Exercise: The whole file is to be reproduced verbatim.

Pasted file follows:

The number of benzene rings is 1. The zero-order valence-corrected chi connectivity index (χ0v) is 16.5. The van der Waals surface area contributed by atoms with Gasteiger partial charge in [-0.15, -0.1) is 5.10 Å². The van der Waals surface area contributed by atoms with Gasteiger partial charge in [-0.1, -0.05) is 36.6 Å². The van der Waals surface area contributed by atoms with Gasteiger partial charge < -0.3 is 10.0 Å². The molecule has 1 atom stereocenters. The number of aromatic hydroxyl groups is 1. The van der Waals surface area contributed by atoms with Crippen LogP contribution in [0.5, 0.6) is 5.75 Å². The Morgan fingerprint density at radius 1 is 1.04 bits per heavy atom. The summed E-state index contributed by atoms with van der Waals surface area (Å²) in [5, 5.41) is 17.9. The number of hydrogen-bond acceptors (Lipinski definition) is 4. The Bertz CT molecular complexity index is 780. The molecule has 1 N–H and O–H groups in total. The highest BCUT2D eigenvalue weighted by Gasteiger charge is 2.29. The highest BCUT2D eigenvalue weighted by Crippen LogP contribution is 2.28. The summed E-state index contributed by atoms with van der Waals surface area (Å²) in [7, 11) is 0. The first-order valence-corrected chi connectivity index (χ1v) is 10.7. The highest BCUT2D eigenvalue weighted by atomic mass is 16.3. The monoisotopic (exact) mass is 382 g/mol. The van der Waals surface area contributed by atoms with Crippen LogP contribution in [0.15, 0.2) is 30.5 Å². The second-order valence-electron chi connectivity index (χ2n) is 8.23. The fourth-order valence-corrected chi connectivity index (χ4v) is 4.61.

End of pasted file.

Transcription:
The number of benzene rings is 1. The zero-order valence-corrected chi connectivity index (χ0v) is 16.5. The van der Waals surface area contributed by atoms with Gasteiger partial charge in [-0.15, -0.1) is 5.10 Å². The van der Waals surface area contributed by atoms with Gasteiger partial charge in [-0.1, -0.05) is 36.6 Å². The van der Waals surface area contributed by atoms with Gasteiger partial charge < -0.3 is 10.0 Å². The molecule has 1 atom stereocenters. The number of aromatic hydroxyl groups is 1. The van der Waals surface area contributed by atoms with Crippen LogP contribution in [0.5, 0.6) is 5.75 Å². The Morgan fingerprint density at radius 1 is 1.04 bits per heavy atom. The summed E-state index contributed by atoms with van der Waals surface area (Å²) in [5, 5.41) is 17.9. The number of hydrogen-bond acceptors (Lipinski definition) is 4. The Bertz CT molecular complexity index is 780. The molecule has 1 N–H and O–H groups in total. The highest BCUT2D eigenvalue weighted by Gasteiger charge is 2.29. The highest BCUT2D eigenvalue weighted by Crippen LogP contribution is 2.28. The summed E-state index contributed by atoms with van der Waals surface area (Å²) in [7, 11) is 0. The first-order valence-corrected chi connectivity index (χ1v) is 10.7. The highest BCUT2D eigenvalue weighted by atomic mass is 16.3. The monoisotopic (exact) mass is 382 g/mol. The van der Waals surface area contributed by atoms with Crippen LogP contribution in [0.15, 0.2) is 30.5 Å². The second-order valence-electron chi connectivity index (χ2n) is 8.23. The fourth-order valence-corrected chi connectivity index (χ4v) is 4.61.